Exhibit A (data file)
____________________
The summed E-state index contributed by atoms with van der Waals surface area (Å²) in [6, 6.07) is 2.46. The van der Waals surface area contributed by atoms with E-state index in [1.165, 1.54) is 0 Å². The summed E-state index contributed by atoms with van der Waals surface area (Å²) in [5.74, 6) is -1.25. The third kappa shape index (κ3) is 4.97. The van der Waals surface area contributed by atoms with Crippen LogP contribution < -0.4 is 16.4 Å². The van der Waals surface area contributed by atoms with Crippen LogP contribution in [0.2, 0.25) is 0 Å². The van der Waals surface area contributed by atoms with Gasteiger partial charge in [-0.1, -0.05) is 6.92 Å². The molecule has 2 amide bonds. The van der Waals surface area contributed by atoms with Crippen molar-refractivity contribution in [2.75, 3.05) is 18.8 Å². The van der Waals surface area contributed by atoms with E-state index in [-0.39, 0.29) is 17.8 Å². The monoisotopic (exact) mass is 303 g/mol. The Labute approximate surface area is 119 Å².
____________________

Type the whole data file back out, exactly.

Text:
The summed E-state index contributed by atoms with van der Waals surface area (Å²) in [6, 6.07) is 2.46. The van der Waals surface area contributed by atoms with E-state index in [1.165, 1.54) is 0 Å². The summed E-state index contributed by atoms with van der Waals surface area (Å²) in [5.74, 6) is -1.25. The third kappa shape index (κ3) is 4.97. The van der Waals surface area contributed by atoms with Crippen LogP contribution < -0.4 is 16.4 Å². The van der Waals surface area contributed by atoms with Crippen LogP contribution in [0.2, 0.25) is 0 Å². The van der Waals surface area contributed by atoms with Gasteiger partial charge in [-0.1, -0.05) is 6.92 Å². The molecule has 2 amide bonds. The van der Waals surface area contributed by atoms with Crippen molar-refractivity contribution in [2.75, 3.05) is 18.8 Å². The van der Waals surface area contributed by atoms with E-state index in [-0.39, 0.29) is 17.8 Å². The monoisotopic (exact) mass is 303 g/mol. The Labute approximate surface area is 119 Å².